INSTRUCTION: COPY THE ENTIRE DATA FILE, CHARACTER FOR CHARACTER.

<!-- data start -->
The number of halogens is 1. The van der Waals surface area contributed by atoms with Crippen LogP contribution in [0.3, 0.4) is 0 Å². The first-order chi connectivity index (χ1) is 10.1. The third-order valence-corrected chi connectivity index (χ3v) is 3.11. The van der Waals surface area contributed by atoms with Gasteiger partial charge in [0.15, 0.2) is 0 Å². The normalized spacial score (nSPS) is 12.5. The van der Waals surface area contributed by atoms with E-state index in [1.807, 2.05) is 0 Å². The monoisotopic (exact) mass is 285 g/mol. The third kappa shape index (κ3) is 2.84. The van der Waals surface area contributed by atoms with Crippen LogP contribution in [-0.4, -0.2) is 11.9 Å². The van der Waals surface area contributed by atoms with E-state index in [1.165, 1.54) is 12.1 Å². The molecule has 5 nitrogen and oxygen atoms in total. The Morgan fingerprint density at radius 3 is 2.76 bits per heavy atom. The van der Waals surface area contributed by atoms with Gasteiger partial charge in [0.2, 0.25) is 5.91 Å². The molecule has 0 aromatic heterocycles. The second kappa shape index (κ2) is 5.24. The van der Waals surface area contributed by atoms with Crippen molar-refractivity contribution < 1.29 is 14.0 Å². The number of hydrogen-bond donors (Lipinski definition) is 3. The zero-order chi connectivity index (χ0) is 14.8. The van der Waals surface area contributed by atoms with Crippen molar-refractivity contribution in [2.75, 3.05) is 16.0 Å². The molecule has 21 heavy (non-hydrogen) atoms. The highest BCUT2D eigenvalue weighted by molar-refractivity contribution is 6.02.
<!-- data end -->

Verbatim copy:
The number of halogens is 1. The van der Waals surface area contributed by atoms with Crippen LogP contribution in [0.3, 0.4) is 0 Å². The first-order chi connectivity index (χ1) is 10.1. The third-order valence-corrected chi connectivity index (χ3v) is 3.11. The van der Waals surface area contributed by atoms with Gasteiger partial charge in [0.15, 0.2) is 0 Å². The normalized spacial score (nSPS) is 12.5. The van der Waals surface area contributed by atoms with E-state index in [1.807, 2.05) is 0 Å². The monoisotopic (exact) mass is 285 g/mol. The third kappa shape index (κ3) is 2.84. The van der Waals surface area contributed by atoms with Crippen LogP contribution in [-0.4, -0.2) is 11.9 Å². The van der Waals surface area contributed by atoms with E-state index in [1.165, 1.54) is 12.1 Å². The molecule has 5 nitrogen and oxygen atoms in total. The Morgan fingerprint density at radius 3 is 2.76 bits per heavy atom. The van der Waals surface area contributed by atoms with Gasteiger partial charge in [0.2, 0.25) is 5.91 Å². The molecule has 0 aromatic heterocycles. The second kappa shape index (κ2) is 5.24. The van der Waals surface area contributed by atoms with Crippen molar-refractivity contribution < 1.29 is 14.0 Å². The number of hydrogen-bond donors (Lipinski definition) is 3. The zero-order chi connectivity index (χ0) is 14.8. The van der Waals surface area contributed by atoms with Crippen molar-refractivity contribution in [2.75, 3.05) is 16.0 Å². The molecule has 21 heavy (non-hydrogen) atoms. The highest BCUT2D eigenvalue weighted by molar-refractivity contribution is 6.02.